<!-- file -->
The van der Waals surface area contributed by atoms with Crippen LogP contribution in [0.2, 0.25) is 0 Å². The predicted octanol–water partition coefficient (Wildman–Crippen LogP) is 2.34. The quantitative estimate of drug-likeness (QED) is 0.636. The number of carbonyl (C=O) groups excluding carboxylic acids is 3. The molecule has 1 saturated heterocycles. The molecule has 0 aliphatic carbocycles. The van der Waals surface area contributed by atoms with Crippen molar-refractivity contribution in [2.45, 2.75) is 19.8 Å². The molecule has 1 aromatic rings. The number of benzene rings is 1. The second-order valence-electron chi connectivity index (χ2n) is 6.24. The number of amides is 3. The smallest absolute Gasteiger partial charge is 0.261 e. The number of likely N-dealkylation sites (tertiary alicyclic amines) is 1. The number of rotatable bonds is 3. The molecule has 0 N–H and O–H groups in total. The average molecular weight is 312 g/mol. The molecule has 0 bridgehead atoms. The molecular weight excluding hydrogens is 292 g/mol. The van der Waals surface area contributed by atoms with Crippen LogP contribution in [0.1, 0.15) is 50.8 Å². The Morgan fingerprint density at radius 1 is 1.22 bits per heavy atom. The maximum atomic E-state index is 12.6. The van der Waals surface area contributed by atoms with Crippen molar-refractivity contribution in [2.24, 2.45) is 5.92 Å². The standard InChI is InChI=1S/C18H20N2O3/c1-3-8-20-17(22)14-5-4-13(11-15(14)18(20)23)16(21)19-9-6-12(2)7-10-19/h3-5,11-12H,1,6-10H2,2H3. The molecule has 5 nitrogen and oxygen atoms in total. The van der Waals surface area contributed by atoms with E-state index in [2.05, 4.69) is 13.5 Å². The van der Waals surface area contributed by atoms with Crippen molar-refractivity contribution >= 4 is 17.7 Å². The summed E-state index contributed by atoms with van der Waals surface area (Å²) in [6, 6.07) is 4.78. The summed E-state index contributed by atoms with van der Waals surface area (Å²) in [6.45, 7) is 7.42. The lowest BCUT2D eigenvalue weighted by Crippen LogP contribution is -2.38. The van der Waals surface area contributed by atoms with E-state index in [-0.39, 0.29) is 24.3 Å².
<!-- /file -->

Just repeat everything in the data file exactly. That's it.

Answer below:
The van der Waals surface area contributed by atoms with Crippen LogP contribution in [0.2, 0.25) is 0 Å². The predicted octanol–water partition coefficient (Wildman–Crippen LogP) is 2.34. The quantitative estimate of drug-likeness (QED) is 0.636. The number of carbonyl (C=O) groups excluding carboxylic acids is 3. The molecule has 1 saturated heterocycles. The molecule has 0 aliphatic carbocycles. The van der Waals surface area contributed by atoms with Crippen molar-refractivity contribution in [2.45, 2.75) is 19.8 Å². The molecule has 1 aromatic rings. The number of benzene rings is 1. The second-order valence-electron chi connectivity index (χ2n) is 6.24. The number of amides is 3. The smallest absolute Gasteiger partial charge is 0.261 e. The number of likely N-dealkylation sites (tertiary alicyclic amines) is 1. The number of rotatable bonds is 3. The molecule has 0 N–H and O–H groups in total. The average molecular weight is 312 g/mol. The molecule has 0 bridgehead atoms. The molecular weight excluding hydrogens is 292 g/mol. The van der Waals surface area contributed by atoms with Crippen LogP contribution in [0.1, 0.15) is 50.8 Å². The Morgan fingerprint density at radius 1 is 1.22 bits per heavy atom. The maximum atomic E-state index is 12.6. The van der Waals surface area contributed by atoms with Crippen molar-refractivity contribution in [2.24, 2.45) is 5.92 Å². The standard InChI is InChI=1S/C18H20N2O3/c1-3-8-20-17(22)14-5-4-13(11-15(14)18(20)23)16(21)19-9-6-12(2)7-10-19/h3-5,11-12H,1,6-10H2,2H3. The molecule has 5 nitrogen and oxygen atoms in total. The van der Waals surface area contributed by atoms with E-state index in [2.05, 4.69) is 13.5 Å². The van der Waals surface area contributed by atoms with Crippen molar-refractivity contribution >= 4 is 17.7 Å². The summed E-state index contributed by atoms with van der Waals surface area (Å²) in [6, 6.07) is 4.78. The summed E-state index contributed by atoms with van der Waals surface area (Å²) in [6.45, 7) is 7.42. The lowest BCUT2D eigenvalue weighted by Crippen LogP contribution is -2.38. The van der Waals surface area contributed by atoms with E-state index in [-0.39, 0.29) is 24.3 Å².